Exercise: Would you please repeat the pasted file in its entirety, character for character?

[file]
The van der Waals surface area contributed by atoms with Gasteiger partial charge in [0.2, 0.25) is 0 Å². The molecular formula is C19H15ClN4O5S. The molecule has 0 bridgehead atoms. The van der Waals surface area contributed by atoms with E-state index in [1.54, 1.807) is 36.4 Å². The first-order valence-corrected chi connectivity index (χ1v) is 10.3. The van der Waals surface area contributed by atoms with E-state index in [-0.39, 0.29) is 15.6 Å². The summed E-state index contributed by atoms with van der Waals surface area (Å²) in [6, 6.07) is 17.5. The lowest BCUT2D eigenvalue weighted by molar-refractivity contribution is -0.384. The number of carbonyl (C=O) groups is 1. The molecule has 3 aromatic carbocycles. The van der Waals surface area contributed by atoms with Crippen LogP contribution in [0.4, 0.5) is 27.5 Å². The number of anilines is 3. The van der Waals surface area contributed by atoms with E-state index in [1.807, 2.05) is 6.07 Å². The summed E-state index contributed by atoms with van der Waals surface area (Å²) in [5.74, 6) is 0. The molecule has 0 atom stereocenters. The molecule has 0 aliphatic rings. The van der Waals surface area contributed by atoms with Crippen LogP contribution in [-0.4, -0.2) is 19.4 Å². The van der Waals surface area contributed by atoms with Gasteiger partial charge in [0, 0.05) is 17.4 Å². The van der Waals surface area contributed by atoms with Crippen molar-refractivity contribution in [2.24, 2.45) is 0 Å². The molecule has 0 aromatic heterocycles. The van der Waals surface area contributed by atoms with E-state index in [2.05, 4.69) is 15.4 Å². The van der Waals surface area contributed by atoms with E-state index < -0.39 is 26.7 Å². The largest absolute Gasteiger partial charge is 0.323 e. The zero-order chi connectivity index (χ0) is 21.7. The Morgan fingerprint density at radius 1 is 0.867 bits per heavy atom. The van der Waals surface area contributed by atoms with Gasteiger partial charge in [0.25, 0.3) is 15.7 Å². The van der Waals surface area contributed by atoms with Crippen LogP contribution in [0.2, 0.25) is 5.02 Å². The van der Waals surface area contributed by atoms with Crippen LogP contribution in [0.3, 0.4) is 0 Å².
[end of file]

The van der Waals surface area contributed by atoms with Gasteiger partial charge in [0.2, 0.25) is 0 Å². The molecular formula is C19H15ClN4O5S. The molecule has 0 bridgehead atoms. The van der Waals surface area contributed by atoms with E-state index in [1.54, 1.807) is 36.4 Å². The first-order valence-corrected chi connectivity index (χ1v) is 10.3. The van der Waals surface area contributed by atoms with E-state index in [-0.39, 0.29) is 15.6 Å². The summed E-state index contributed by atoms with van der Waals surface area (Å²) in [6, 6.07) is 17.5. The lowest BCUT2D eigenvalue weighted by molar-refractivity contribution is -0.384. The number of carbonyl (C=O) groups is 1. The molecule has 3 aromatic carbocycles. The van der Waals surface area contributed by atoms with Crippen LogP contribution in [0.4, 0.5) is 27.5 Å². The number of anilines is 3. The van der Waals surface area contributed by atoms with E-state index in [1.807, 2.05) is 6.07 Å². The summed E-state index contributed by atoms with van der Waals surface area (Å²) in [5.74, 6) is 0. The molecule has 0 atom stereocenters. The molecule has 0 aliphatic rings. The van der Waals surface area contributed by atoms with Crippen LogP contribution in [-0.4, -0.2) is 19.4 Å². The van der Waals surface area contributed by atoms with Gasteiger partial charge in [0, 0.05) is 17.4 Å². The van der Waals surface area contributed by atoms with Crippen molar-refractivity contribution in [2.24, 2.45) is 0 Å². The molecule has 0 aromatic heterocycles. The van der Waals surface area contributed by atoms with E-state index in [2.05, 4.69) is 15.4 Å². The van der Waals surface area contributed by atoms with E-state index < -0.39 is 26.7 Å². The largest absolute Gasteiger partial charge is 0.323 e. The zero-order chi connectivity index (χ0) is 21.7. The Morgan fingerprint density at radius 1 is 0.867 bits per heavy atom. The van der Waals surface area contributed by atoms with Gasteiger partial charge in [0.25, 0.3) is 15.7 Å². The van der Waals surface area contributed by atoms with Crippen LogP contribution in [0.2, 0.25) is 5.02 Å². The van der Waals surface area contributed by atoms with Crippen LogP contribution in [0.3, 0.4) is 0 Å².